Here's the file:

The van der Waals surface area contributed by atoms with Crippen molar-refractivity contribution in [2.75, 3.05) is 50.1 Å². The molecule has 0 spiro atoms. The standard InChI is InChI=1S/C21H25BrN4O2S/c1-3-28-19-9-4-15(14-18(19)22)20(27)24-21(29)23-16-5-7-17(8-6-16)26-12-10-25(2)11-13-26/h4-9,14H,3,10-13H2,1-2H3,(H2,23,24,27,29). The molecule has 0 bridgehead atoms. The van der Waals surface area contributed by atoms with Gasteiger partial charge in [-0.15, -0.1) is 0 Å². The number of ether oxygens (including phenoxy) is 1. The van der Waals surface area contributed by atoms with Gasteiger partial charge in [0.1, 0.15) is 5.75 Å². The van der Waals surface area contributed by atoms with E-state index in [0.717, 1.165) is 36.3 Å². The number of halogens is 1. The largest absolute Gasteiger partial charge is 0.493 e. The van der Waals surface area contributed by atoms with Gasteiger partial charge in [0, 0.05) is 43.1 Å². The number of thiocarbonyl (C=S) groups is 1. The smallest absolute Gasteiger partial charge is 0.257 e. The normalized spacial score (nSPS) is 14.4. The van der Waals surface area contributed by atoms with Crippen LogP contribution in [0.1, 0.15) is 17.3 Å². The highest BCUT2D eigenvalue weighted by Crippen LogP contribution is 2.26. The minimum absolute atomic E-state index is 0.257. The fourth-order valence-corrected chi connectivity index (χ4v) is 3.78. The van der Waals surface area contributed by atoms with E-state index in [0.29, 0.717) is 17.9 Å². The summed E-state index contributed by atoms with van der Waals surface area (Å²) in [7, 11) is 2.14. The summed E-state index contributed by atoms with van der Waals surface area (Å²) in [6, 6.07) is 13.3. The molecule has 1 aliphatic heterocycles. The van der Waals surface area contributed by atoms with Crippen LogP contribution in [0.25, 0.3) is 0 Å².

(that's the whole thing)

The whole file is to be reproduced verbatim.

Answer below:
The van der Waals surface area contributed by atoms with Crippen molar-refractivity contribution in [2.75, 3.05) is 50.1 Å². The molecule has 0 spiro atoms. The standard InChI is InChI=1S/C21H25BrN4O2S/c1-3-28-19-9-4-15(14-18(19)22)20(27)24-21(29)23-16-5-7-17(8-6-16)26-12-10-25(2)11-13-26/h4-9,14H,3,10-13H2,1-2H3,(H2,23,24,27,29). The molecule has 0 bridgehead atoms. The van der Waals surface area contributed by atoms with Gasteiger partial charge in [-0.15, -0.1) is 0 Å². The number of ether oxygens (including phenoxy) is 1. The van der Waals surface area contributed by atoms with Gasteiger partial charge in [0.1, 0.15) is 5.75 Å². The van der Waals surface area contributed by atoms with E-state index in [0.717, 1.165) is 36.3 Å². The number of halogens is 1. The largest absolute Gasteiger partial charge is 0.493 e. The van der Waals surface area contributed by atoms with Gasteiger partial charge in [0, 0.05) is 43.1 Å². The number of thiocarbonyl (C=S) groups is 1. The smallest absolute Gasteiger partial charge is 0.257 e. The normalized spacial score (nSPS) is 14.4. The van der Waals surface area contributed by atoms with Crippen LogP contribution in [0.1, 0.15) is 17.3 Å². The highest BCUT2D eigenvalue weighted by Crippen LogP contribution is 2.26. The minimum absolute atomic E-state index is 0.257. The fourth-order valence-corrected chi connectivity index (χ4v) is 3.78. The van der Waals surface area contributed by atoms with E-state index in [0.29, 0.717) is 17.9 Å². The summed E-state index contributed by atoms with van der Waals surface area (Å²) in [7, 11) is 2.14. The summed E-state index contributed by atoms with van der Waals surface area (Å²) in [6, 6.07) is 13.3. The molecule has 1 aliphatic heterocycles. The van der Waals surface area contributed by atoms with Crippen LogP contribution in [0.25, 0.3) is 0 Å².